The country's overall Balance of Payments (BoP) posted a surplus at over US$ 3.0 billion in the July-September period, according to the central bank of Bangladesh.
Many economists believe the slow pace of imports and higher remittance and external fund inflows were the reasons for the surplus.
The BoP was in deficit of over $200 million during the same period a year earlier, sources said.
The BoP summarises all transactions that a country's individuals, companies, and government bodies make with individuals, companies, and government bodies outside the country.
A BoP surplus means Bangladesh received much more than it spent for the overseas parties, leading to its liquidity buffer.
Dr. Ahsan H. Mansur, executive director at the Policy Research Institute of Bangladesh (PRI) said: "This is mainly because of slow import".
The imports fell by nearly 12 per cent in the period compared to the corresponding period a year back.
On the other hand, shipments increased by nearly 3.0 per cent in the period over the same period in 2019, meaning the net payment from trade surged during the period.
Dr. Mansur, who once had served at the IMF, said there were many other reasons like the workers' remittance inflow was much higher in the period.
The remittance inflow grew by nearly 49 per cent in the period to $6.7. billion.
The KSA has retained the top position in terms of remittance flows to Bangladesh with $1.6 billion followed by the USA with $815 million during the period.
Besides, he mentioned that Bangladesh received foreign borrowings from international lenders during the period under review.
The borrowings came from the Asian Development Bank, the World Bank and the International Monetary Fund (IMF) to prop up the COVID-19-affected economy.
The receipts in the form of MLT loans (medium and long term loans) were recorded at $1.3 billion, up by nearly 54 per cent in Q1 of the fiscal year 2021.
According to the central bank, the BoP position reflects a record high final gross international reserve or foreign exchange reserve level of $ 40 billion-plus in this October.
At this level, Bangladesh Bank has an ample external liquidity buffer, which can cushion the domestic economy against external shocks.
Meanwhile, Bangladesh's overall imports rebounded in September after maintaining a falling trend in two consecutive months indicating a gradual revamp of the economic activities, officials said.
"It's a good sign for our economy," a senior official of the Bangladesh Bank (BB) told the FE while explaining the rising trend in imports.
Higher imports indicate that the country's economy is returning to normalcy, the central banker added.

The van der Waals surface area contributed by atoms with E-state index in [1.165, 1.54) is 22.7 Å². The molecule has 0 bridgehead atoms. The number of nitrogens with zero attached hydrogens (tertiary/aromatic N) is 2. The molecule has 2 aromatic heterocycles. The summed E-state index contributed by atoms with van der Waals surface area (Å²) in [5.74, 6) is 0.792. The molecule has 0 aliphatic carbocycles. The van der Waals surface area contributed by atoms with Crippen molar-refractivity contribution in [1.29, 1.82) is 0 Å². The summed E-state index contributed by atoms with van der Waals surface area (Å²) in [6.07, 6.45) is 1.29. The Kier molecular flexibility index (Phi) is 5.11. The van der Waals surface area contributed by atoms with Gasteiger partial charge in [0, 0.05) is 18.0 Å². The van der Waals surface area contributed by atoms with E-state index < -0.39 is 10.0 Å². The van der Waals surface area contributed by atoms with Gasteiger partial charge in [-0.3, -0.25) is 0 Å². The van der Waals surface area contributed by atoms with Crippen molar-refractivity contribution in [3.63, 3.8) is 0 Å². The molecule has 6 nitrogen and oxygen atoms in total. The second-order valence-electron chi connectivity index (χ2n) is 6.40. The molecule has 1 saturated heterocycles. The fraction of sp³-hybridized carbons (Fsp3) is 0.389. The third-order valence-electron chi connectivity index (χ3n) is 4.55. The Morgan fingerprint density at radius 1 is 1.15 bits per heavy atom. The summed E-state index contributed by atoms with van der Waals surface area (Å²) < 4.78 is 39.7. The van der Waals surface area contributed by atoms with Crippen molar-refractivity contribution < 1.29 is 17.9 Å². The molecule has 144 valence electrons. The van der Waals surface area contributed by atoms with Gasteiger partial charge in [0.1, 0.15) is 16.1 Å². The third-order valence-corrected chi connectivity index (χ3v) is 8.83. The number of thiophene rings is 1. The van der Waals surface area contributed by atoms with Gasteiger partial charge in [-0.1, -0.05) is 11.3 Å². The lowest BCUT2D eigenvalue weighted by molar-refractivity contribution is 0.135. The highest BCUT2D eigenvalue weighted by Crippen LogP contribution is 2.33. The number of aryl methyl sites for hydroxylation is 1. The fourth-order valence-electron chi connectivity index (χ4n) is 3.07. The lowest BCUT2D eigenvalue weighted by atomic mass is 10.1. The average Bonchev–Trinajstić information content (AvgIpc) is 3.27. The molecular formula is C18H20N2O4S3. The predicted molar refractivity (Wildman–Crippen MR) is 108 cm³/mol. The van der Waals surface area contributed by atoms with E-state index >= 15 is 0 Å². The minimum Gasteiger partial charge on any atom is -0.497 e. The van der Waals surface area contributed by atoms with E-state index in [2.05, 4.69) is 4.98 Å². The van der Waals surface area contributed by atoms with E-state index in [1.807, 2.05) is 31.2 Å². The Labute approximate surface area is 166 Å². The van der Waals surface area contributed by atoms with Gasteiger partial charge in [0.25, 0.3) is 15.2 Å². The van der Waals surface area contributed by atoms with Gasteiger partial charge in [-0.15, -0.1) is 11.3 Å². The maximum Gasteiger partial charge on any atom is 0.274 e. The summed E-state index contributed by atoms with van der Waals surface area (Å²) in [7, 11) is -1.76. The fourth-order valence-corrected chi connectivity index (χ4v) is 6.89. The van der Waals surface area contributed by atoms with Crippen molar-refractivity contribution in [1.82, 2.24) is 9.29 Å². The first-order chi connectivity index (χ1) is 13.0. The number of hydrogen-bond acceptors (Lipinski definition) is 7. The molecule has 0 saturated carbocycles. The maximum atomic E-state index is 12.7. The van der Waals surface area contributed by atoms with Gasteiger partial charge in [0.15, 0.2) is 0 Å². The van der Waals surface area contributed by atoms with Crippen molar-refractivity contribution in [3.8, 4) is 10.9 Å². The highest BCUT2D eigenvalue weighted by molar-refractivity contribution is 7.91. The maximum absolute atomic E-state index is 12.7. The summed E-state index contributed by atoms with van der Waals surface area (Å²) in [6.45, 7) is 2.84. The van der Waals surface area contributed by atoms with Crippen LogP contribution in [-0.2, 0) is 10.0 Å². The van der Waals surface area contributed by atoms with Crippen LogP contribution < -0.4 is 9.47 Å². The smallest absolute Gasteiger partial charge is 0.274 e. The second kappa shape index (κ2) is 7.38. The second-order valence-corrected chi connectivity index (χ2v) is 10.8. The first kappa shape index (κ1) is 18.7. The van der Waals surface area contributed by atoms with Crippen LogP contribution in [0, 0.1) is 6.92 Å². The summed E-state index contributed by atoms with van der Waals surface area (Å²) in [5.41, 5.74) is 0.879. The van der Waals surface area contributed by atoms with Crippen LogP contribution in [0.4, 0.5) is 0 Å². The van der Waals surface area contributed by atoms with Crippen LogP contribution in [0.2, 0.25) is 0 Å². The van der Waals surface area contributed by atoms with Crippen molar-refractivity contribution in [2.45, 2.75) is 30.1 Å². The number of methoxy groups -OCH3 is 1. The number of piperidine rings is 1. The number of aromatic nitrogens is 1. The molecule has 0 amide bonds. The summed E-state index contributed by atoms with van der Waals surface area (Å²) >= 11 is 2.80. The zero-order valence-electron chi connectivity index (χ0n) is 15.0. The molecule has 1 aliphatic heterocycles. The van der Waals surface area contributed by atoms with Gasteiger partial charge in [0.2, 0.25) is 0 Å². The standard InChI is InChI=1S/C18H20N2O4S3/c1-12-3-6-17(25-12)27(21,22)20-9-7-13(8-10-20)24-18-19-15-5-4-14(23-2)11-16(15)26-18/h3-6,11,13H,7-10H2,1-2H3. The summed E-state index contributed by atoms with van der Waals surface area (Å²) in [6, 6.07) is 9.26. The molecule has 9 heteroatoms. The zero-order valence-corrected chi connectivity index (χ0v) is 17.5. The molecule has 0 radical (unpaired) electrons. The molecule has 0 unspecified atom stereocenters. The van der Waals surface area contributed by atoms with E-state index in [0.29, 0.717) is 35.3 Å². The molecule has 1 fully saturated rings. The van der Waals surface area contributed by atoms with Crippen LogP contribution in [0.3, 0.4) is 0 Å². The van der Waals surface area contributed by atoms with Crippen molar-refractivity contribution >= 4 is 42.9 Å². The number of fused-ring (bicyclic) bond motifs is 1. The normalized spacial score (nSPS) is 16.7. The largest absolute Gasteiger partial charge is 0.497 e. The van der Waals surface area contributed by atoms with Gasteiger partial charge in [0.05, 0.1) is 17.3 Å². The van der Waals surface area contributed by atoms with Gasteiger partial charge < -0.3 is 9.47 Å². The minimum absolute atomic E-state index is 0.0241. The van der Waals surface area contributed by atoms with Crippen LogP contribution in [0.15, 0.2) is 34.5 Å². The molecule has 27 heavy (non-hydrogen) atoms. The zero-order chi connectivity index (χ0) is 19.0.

Opening of letters of credit (LCs), generally known as import orders, jumped by nearly 54 per cent to $4.43 billion in September 2020 from $2.88 billion a month ago, according to the central bank's latest data.
On the other hand, the settlement of LCs, generally known as actual import, in terms of value, rose by more than 18 per cent to $3.71 billion in September from $3.13 billion in the previous month.
Bangladesh's overall economic activities are getting momentum gradually despite the ongoing pandemic, according to bankers and businessmen.
They believe that the upward trend in import may continue in the coming months to meet the possible higher demand for essential commodities in the domestic market.
Besides, higher prices of major commodities in the global market in recent months may push up import payment obligations in near future, they explained.
After analyzing the data for the last seven months, it was found that the falling trend in imports started in April this year following the spread of coronavirus in different parts of Bangladesh.
Imports increased in June just after reopening of the overall business activities across the country but the declining trend in imports started again from July 2020.
Talking to the FE, Md Abdul Halim Chowdhury, managing director and chief executive officer of Pubali Bank Limited, said the country's business activities have almost returned to normalcy.
The senior banker has expressed fears that Bangladesh's foreign trade covering both export and import might be hampered if the rising trend in coronavirus infections continues in the United States and the European Union (EU)'s member countries.
Actual import through back-to-back LCs of ready-made garment (RMG) products increased by nearly 26 per cent to $505.71 million in the month of September from $401.73 million a month before, the BB data showed.
Besides, imports of raw cotton grew by 30.37 per cent to $193.87 million in September last from $148.03 million in the previous month.
"The existing upward trend in imports may continue until December this calendar year as per export orders, placed by the buyers particularly from the EU and the USA," Sayeed Ahmad Chowdhury, general manager of Square Denims, predicted while explaining the latest situation in the apparel and clothing sector.
On the other hand, wheat imports through both public and private sectors rose to $207.28 million in September from $69.73 million in August 2020 while imports of pharmaceutical raw materials stood at $103.20 million from $91.62 million.
Imports of capital machinery came down to $221.48 million in September from $350.29 million a month ago, according to the central bank statistics.